Communities are made up of people. So, the most joyously visible manifestation of the turnaround at the Autumn Ridge apartment complex near Memphis has been the appearance outdoors of the residents themselves.
Formerly locked inside their apartments in fear-based isolation, today they mingle and stroll about freely, their children play in safety and they attend exuberant block parties. Obvious draws attracting the 100-plus residents who show up for these community celebrations are the food, music, door prizes, and talent shows by children and parents -- or even visits by the city's big, red fire trucks. Yet maybe the real underlying reward is the growing sense of a shared community and future.
This is our third blog post on the success of the SAFEWAYS crime-prevention initiative at Autumn Ridge. And as readers may recall, SAFEWAYS is an example of a "community collaborative" -- a growing national approach to address difficult social problems that entails coordination across many stakeholders. Suffice it to say that achieving an 80 percent reduction in crime at Autumn Ridge took extremely close coordination among lots of government, private sector, non-profit and university partners -- not to mention buy-in by its residents.
Indeed, SAFEWAYS has worked so well it is being duplicated at other troubled complexes in Memphis. Plans are even afoot to create a certified version of the model that can be rolled out across the nation with federal backing.
These big outcomes are in line with the high ambitions of the community collaborative approach, which seeks "needling-moving" change of at least 10 percent in tackling such tough social problems as crime, ineffective education and teen pregnancy. Nevertheless, the aim of collaboratives has always been improving the lives of individual people. Doing that on behalf of SAFEWAYS is Twana Whitlock. As the site representative (or "connector") of an overarching services agency called Powerlines, she has been taking the community's pulse through door-to-door visits and chats along walkways and at block parties since late 2009. An extension of the region's Agape Child & Family Services, Whitlock explains that Powerlines promotes "healthy homes in the regional area through community restoration, homeless services, mentoring, foster care, adoption, maternity services and counseling."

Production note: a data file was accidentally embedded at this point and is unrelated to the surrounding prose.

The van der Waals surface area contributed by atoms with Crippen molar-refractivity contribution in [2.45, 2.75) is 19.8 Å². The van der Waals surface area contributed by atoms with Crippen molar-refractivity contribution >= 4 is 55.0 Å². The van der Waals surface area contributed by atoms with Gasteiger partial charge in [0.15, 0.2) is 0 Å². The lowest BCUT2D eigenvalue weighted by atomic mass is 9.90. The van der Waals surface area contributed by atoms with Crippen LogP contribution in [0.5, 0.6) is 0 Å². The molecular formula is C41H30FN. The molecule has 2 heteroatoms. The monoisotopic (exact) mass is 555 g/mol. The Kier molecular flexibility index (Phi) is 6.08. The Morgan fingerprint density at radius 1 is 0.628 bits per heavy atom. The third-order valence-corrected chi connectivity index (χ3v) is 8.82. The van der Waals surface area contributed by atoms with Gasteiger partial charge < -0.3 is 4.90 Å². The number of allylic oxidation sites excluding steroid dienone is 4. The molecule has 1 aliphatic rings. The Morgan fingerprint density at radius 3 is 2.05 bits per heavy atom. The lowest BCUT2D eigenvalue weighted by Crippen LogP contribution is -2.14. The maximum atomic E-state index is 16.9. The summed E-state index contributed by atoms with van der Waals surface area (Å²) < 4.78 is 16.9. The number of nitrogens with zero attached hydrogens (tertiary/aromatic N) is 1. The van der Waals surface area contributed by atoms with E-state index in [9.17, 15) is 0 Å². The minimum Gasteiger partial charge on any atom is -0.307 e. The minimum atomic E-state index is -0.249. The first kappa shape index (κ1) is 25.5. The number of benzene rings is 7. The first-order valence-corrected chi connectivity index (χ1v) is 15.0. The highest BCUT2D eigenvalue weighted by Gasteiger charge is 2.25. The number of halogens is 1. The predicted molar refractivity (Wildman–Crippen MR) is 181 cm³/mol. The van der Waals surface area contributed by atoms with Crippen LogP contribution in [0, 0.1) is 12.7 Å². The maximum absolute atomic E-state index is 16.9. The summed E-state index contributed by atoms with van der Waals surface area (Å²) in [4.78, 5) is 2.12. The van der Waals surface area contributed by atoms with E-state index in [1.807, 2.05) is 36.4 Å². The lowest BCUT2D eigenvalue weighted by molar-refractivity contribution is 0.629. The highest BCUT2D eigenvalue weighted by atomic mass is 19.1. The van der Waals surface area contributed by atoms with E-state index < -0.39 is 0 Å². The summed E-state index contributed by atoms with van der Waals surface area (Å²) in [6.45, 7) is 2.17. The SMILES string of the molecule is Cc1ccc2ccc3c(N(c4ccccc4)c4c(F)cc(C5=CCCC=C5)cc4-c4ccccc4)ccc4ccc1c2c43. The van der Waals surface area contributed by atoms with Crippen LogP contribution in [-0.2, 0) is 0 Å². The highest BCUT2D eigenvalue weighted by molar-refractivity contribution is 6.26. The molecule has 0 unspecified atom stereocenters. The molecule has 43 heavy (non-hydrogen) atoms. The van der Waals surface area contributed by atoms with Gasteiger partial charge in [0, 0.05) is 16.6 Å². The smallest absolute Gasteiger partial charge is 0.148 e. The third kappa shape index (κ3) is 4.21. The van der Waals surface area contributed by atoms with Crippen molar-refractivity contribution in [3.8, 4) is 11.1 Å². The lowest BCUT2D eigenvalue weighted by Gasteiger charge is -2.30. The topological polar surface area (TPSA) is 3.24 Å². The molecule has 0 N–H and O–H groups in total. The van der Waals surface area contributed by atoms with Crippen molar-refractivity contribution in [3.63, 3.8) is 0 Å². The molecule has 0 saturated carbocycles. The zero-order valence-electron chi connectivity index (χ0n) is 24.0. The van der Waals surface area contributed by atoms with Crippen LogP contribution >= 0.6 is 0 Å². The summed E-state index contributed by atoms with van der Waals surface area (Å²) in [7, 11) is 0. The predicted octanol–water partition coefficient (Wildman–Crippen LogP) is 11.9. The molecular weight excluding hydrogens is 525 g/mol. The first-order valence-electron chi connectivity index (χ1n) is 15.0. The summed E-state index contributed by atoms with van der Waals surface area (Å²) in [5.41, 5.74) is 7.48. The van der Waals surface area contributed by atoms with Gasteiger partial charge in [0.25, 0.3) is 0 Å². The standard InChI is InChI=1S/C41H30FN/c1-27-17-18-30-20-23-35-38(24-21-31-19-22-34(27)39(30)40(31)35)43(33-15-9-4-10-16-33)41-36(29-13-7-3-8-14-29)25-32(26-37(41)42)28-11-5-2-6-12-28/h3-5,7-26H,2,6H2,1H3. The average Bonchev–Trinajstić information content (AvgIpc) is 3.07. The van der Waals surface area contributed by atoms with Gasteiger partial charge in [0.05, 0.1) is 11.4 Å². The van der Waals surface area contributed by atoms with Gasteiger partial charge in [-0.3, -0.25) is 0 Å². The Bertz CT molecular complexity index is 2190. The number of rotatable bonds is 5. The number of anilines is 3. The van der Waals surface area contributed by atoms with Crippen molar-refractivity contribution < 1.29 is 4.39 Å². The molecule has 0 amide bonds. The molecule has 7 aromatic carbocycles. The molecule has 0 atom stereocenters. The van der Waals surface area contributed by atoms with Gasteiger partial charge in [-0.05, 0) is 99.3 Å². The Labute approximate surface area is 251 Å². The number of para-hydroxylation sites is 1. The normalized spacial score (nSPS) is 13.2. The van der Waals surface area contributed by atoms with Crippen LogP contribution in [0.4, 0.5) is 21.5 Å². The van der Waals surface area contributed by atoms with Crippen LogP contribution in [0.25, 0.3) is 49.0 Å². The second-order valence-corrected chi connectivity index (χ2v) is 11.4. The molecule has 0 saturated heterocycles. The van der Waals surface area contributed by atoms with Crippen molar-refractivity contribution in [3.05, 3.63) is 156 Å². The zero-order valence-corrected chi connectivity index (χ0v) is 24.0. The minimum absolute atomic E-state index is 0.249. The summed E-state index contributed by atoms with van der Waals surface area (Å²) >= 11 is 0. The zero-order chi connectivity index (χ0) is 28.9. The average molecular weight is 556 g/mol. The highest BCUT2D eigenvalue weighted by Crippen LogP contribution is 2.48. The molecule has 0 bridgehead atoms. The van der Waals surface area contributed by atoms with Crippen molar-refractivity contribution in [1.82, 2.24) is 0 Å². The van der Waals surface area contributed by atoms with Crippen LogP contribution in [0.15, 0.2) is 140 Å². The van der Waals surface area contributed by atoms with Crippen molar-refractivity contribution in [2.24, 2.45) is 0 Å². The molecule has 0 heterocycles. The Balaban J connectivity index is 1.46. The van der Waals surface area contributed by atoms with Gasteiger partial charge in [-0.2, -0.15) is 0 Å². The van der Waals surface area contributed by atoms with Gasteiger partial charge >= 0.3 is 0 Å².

Through Powerlines, Whitlock can "connect" residents with such services as health providers, tutoring, transportation to job interviews and unemployment counseling. With a three-room apartment repurposed as her base of operations, Whitlock also holds smaller, formal gatherings called Community Cafes, where she polls groups of 10 to 15 residents on needed services and improvements.
Her motto is: "These are services the community wants, not what agencies think they want." Among others, these include a program on healthy family relationships for 3rd through 8th grade students, a "Dynamic Dads" offering for first-time fathers, life coaching for women, counseling called "Earned Benefits" that offers guidance on how to apply for Food Stamps and other financial aid, after school homework instruction for K-12th grade students, financial literacy, nutrition classes, and a wide variety of health and psychological programs - ranging from diabetes screening and blood-pressure checks to child-abuse prevention training.
Out of her own experience as a teen mother, Whitlock says, "I always wanted to work with youth, especially teen parents, as a means to give back." So it was with a deep sense of personal satisfaction, she says, that the mother of a 15-year-old pregnant girl recently trusted her enough to approach Whitlock at a block party and say, "'I knew I could come to you. How can you help me with my daughter?'"
Whitlock will soon be assisted by two other "connectors." Such outreach workers are already in place at the neighboring apartment complexes of White Haven and Hickory Hill, also a part of SAFEWAYS. Latasha Johns, who has a master's degree in counseling, has served as a supervisor of connectors at another complex since late 2010 and has trained Autumn Ridge's first connector "to hit the ground running."
Like Whitlock, Johns is focused on providing services for teen mothers that range from prenatal care to parenting skills to breast-feeding instruction and on to child development guidelines. To genuinely understand their issues, she has also created a teen-mother support group, now numbering eight young women. "Our mission," she says simply, "is to serve them until their need is met."
Providing such coordinated services that are closely connected to community's needs comprises the core purpose of community collaboratives, as well as the personal mission of the people who bring them to life. It's a hard and demanding job. But as Latasha Johns puts it: "This is not work for me, this is a ministry."
Melody Barnes is the Chair of the Aspen Forum for Community Solutions, former Director of the White House Domestic Policy Council and CEO of Melody Barnes Solutions. Willa Seldon is a partner with The Bridgespan Group and Jennifer Mrowka is a consultant with The Bridgespan Group.